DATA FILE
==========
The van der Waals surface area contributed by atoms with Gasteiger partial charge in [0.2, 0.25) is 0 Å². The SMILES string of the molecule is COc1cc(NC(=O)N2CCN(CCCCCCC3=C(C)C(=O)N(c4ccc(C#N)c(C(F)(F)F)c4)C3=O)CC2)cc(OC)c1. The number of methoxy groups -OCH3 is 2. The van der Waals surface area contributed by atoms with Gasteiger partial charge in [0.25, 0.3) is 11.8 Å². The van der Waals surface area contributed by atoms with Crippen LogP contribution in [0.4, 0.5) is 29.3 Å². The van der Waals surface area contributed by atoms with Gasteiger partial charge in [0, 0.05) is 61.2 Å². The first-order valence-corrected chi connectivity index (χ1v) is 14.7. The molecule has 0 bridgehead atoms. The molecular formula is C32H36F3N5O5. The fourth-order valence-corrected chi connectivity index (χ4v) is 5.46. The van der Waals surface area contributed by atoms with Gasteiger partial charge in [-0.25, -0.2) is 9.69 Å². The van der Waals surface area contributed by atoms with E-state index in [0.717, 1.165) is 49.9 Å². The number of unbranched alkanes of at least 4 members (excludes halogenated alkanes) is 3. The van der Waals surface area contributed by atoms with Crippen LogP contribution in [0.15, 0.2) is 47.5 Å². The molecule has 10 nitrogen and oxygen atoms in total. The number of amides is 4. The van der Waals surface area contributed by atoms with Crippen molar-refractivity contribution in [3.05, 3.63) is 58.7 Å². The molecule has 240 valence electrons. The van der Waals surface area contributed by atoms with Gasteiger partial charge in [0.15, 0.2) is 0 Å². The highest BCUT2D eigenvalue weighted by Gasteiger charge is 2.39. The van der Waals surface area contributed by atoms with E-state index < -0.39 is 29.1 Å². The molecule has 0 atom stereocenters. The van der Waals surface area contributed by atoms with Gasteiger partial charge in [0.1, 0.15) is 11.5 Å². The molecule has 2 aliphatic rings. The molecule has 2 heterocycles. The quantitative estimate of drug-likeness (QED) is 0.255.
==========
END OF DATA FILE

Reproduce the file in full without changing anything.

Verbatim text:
The van der Waals surface area contributed by atoms with Gasteiger partial charge in [0.2, 0.25) is 0 Å². The SMILES string of the molecule is COc1cc(NC(=O)N2CCN(CCCCCCC3=C(C)C(=O)N(c4ccc(C#N)c(C(F)(F)F)c4)C3=O)CC2)cc(OC)c1. The number of methoxy groups -OCH3 is 2. The van der Waals surface area contributed by atoms with Gasteiger partial charge in [0.25, 0.3) is 11.8 Å². The van der Waals surface area contributed by atoms with Crippen LogP contribution in [0.4, 0.5) is 29.3 Å². The van der Waals surface area contributed by atoms with Gasteiger partial charge in [0, 0.05) is 61.2 Å². The first-order valence-corrected chi connectivity index (χ1v) is 14.7. The molecule has 0 bridgehead atoms. The molecular formula is C32H36F3N5O5. The fourth-order valence-corrected chi connectivity index (χ4v) is 5.46. The van der Waals surface area contributed by atoms with Gasteiger partial charge in [-0.25, -0.2) is 9.69 Å². The van der Waals surface area contributed by atoms with E-state index in [0.717, 1.165) is 49.9 Å². The number of unbranched alkanes of at least 4 members (excludes halogenated alkanes) is 3. The van der Waals surface area contributed by atoms with Crippen LogP contribution in [0.15, 0.2) is 47.5 Å². The molecule has 10 nitrogen and oxygen atoms in total. The number of amides is 4. The van der Waals surface area contributed by atoms with Crippen molar-refractivity contribution in [3.05, 3.63) is 58.7 Å². The molecule has 240 valence electrons. The van der Waals surface area contributed by atoms with Gasteiger partial charge in [0.15, 0.2) is 0 Å². The highest BCUT2D eigenvalue weighted by Gasteiger charge is 2.39. The van der Waals surface area contributed by atoms with E-state index < -0.39 is 29.1 Å². The molecule has 0 atom stereocenters. The van der Waals surface area contributed by atoms with Gasteiger partial charge in [0.1, 0.15) is 11.5 Å². The molecule has 2 aliphatic rings. The molecule has 2 heterocycles. The quantitative estimate of drug-likeness (QED) is 0.255.